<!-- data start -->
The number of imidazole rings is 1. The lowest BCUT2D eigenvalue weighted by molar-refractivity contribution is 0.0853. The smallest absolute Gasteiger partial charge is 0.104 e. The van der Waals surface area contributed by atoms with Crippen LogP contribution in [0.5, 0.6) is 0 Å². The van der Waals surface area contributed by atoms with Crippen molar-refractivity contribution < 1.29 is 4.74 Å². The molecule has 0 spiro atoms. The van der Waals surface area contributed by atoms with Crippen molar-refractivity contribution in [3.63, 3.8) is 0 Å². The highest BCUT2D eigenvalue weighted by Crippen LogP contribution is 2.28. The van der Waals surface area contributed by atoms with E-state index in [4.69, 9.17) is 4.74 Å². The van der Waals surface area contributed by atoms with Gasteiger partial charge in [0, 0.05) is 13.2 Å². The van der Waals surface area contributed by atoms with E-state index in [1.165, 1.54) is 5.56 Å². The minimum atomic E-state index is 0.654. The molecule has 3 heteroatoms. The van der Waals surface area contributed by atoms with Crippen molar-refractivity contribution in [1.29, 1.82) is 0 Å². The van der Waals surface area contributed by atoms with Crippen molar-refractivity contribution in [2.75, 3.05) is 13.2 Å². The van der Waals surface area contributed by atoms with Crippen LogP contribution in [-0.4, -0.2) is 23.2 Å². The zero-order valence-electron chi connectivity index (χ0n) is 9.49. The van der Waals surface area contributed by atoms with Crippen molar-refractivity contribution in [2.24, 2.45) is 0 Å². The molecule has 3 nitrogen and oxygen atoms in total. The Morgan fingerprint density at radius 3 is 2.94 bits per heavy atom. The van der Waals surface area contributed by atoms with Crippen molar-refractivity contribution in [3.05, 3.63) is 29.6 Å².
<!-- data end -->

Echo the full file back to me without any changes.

The number of imidazole rings is 1. The lowest BCUT2D eigenvalue weighted by molar-refractivity contribution is 0.0853. The smallest absolute Gasteiger partial charge is 0.104 e. The van der Waals surface area contributed by atoms with Crippen LogP contribution in [0.5, 0.6) is 0 Å². The van der Waals surface area contributed by atoms with Crippen molar-refractivity contribution < 1.29 is 4.74 Å². The molecule has 0 spiro atoms. The van der Waals surface area contributed by atoms with Crippen molar-refractivity contribution in [3.63, 3.8) is 0 Å². The highest BCUT2D eigenvalue weighted by Crippen LogP contribution is 2.28. The van der Waals surface area contributed by atoms with E-state index in [4.69, 9.17) is 4.74 Å². The van der Waals surface area contributed by atoms with Gasteiger partial charge in [0, 0.05) is 13.2 Å². The van der Waals surface area contributed by atoms with E-state index in [1.165, 1.54) is 5.56 Å². The minimum atomic E-state index is 0.654. The molecule has 3 heteroatoms. The van der Waals surface area contributed by atoms with Crippen molar-refractivity contribution in [1.29, 1.82) is 0 Å². The van der Waals surface area contributed by atoms with Crippen molar-refractivity contribution in [2.75, 3.05) is 13.2 Å². The van der Waals surface area contributed by atoms with Crippen LogP contribution in [-0.4, -0.2) is 23.2 Å². The zero-order valence-electron chi connectivity index (χ0n) is 9.49. The van der Waals surface area contributed by atoms with Crippen molar-refractivity contribution in [2.24, 2.45) is 0 Å². The molecule has 3 nitrogen and oxygen atoms in total. The Morgan fingerprint density at radius 3 is 2.94 bits per heavy atom. The van der Waals surface area contributed by atoms with Crippen molar-refractivity contribution in [3.05, 3.63) is 29.6 Å².